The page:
I find books written in third person generally more palatable, but good writing in first person can be more compelling. I wouldn’t write an entire novel in first person, but occasionally a character will insist on writing her own story like my character, Honey, in Telephone Sex. Like Marmite, you either love her or hate her.

What well known writers do you admire most?
I am in awe of Toni Morrison, Arundhati Roy and Zora Neale Hurston. I like happy endings so I don’t read many literary books, but Beloved is my favourite book of all time, followed very closely by both God of Small Things and Their Eyes Were Watching God.

Deep down inside, who do you write for?
Ultimately I write for myself. I write books that I want to read and hope that I will always stay true to this simple philosophy.

Does reader feed-back help you?
The first person to read my book and give me feedback is someone who has become very dear to me, my friend Tania Leigh. She bought and read the first badly-edited edition of my book and sent me an email telling me that she had enjoyed it. I’m still astonished that she was able to finish it because she is a gifted poet and a budding writer herself. For her to have been able to see past the errors to the essence of what I was trying to say is truly remarkable. Kisses, Tania!

Generally, if feedback is constructive I take it on board, but I never take criticism to heart. For example, readers complained that I used Italics too liberally in the black and white editions of my books. Fair point – when I published the colour editions I edited the majority of them out. On the other hand, I ignored comments about the books being too raw, though there are days when even I think they are. I have no doubt that the next editions will be tamer, but for now I will leave them as they are.

Do you participate in competitions? Have you received any awards?
I entered one competition and didn't win. On re-reading the story months later I realized that I had rushed the ending after spending weeks creating a dramatic opening.

Do you share rough drafts of your writings with someone whose opinion you trust?
I once showed a rough draft of an erotic short story to two of my friends. One was scandalized and the other not scandalized enough; neither gave me feedback that I could use. My sister categorically refuses to read an incomplete story, so I finish my manuscripts before she reads them and make changes where necessary.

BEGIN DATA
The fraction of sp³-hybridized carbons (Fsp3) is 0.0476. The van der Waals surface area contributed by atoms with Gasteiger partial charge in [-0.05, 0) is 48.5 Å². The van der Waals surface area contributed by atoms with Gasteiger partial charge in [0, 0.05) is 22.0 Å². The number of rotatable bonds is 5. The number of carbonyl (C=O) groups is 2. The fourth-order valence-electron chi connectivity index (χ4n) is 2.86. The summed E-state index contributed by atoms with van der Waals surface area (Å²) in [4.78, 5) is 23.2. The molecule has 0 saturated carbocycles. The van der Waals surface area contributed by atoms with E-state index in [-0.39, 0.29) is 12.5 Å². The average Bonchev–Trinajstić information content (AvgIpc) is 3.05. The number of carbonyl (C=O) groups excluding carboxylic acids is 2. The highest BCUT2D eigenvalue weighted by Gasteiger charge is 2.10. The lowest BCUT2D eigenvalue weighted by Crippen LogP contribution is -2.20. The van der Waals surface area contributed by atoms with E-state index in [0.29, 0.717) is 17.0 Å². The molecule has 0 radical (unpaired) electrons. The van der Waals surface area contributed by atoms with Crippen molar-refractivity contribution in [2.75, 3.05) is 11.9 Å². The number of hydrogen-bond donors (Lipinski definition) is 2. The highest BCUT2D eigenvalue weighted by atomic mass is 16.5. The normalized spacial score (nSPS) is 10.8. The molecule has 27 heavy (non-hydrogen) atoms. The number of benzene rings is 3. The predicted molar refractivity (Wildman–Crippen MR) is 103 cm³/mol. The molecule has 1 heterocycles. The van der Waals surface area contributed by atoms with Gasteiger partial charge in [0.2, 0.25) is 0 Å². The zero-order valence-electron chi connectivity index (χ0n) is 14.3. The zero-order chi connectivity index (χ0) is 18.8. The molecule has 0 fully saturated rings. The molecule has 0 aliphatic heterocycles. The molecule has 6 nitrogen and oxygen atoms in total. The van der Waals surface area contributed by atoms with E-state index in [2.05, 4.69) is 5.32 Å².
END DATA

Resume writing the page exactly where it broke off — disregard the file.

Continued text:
What discipline do you impose on yourself regarding schedules, goals, etc.?
I don't have an agent or publisher to satisfy, so I try to write only when I'm in the mood.

What is your process?
I’m lazy, so I lie in bed and write on my laptop. I no longer print my work. I do all corrections on the screen, proofing with text-to-speech software. This method is by no means foolproof, but it’s cheaper than paying for professional editing and I’m reasonably satisfied with the results.

What sites do you frequent on-line to share experiences or information?
I have a full-time job, so I don’t have as much time as I would like for networking. I update my website periodically and occasionally send snippets to my Twitter account. I seldom log on to my MySpace page and even less rarely to Facebook. But networking is essential and I find that my sales dip significantly when I haven’t networked for several months.

What has been your experience with publishers?
I did extensive research and decided to self-publish my books because I wanted to remain anonymous, but largely because I suspected that no publisher would have me!

I received 50 free books delivered to my address in the UK free of cost as part of the US$499 self-publishing deal for my first book Bedtime Erotica. This was not the cheapest deal on the market at the time but I reasoned that I could sell the books and recoup some of the money invested, or give them to friends and family instead of buying birthday and Christmas gifts for the next ten years or so.